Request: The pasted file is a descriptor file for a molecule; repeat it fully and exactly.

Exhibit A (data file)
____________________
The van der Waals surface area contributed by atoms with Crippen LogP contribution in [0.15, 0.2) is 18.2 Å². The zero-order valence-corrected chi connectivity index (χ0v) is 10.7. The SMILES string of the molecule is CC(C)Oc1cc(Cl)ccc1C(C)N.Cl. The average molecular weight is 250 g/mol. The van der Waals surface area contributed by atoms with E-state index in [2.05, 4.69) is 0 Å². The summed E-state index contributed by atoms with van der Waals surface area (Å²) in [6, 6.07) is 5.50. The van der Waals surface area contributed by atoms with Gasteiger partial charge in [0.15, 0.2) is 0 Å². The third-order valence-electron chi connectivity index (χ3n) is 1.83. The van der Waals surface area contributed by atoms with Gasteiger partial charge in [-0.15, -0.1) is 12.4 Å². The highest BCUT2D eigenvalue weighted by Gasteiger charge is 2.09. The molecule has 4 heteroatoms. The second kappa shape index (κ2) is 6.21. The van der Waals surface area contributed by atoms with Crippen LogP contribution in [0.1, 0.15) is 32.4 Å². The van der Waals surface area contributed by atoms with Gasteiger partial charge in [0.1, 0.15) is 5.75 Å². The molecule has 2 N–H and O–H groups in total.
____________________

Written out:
The van der Waals surface area contributed by atoms with Crippen LogP contribution in [0.15, 0.2) is 18.2 Å². The zero-order valence-corrected chi connectivity index (χ0v) is 10.7. The SMILES string of the molecule is CC(C)Oc1cc(Cl)ccc1C(C)N.Cl. The average molecular weight is 250 g/mol. The van der Waals surface area contributed by atoms with E-state index in [2.05, 4.69) is 0 Å². The summed E-state index contributed by atoms with van der Waals surface area (Å²) in [6, 6.07) is 5.50. The van der Waals surface area contributed by atoms with Gasteiger partial charge in [0.15, 0.2) is 0 Å². The third-order valence-electron chi connectivity index (χ3n) is 1.83. The van der Waals surface area contributed by atoms with Gasteiger partial charge in [-0.15, -0.1) is 12.4 Å². The highest BCUT2D eigenvalue weighted by Gasteiger charge is 2.09. The molecule has 4 heteroatoms. The second kappa shape index (κ2) is 6.21. The van der Waals surface area contributed by atoms with Crippen LogP contribution in [0.1, 0.15) is 32.4 Å². The van der Waals surface area contributed by atoms with Gasteiger partial charge in [0.1, 0.15) is 5.75 Å². The molecule has 2 N–H and O–H groups in total.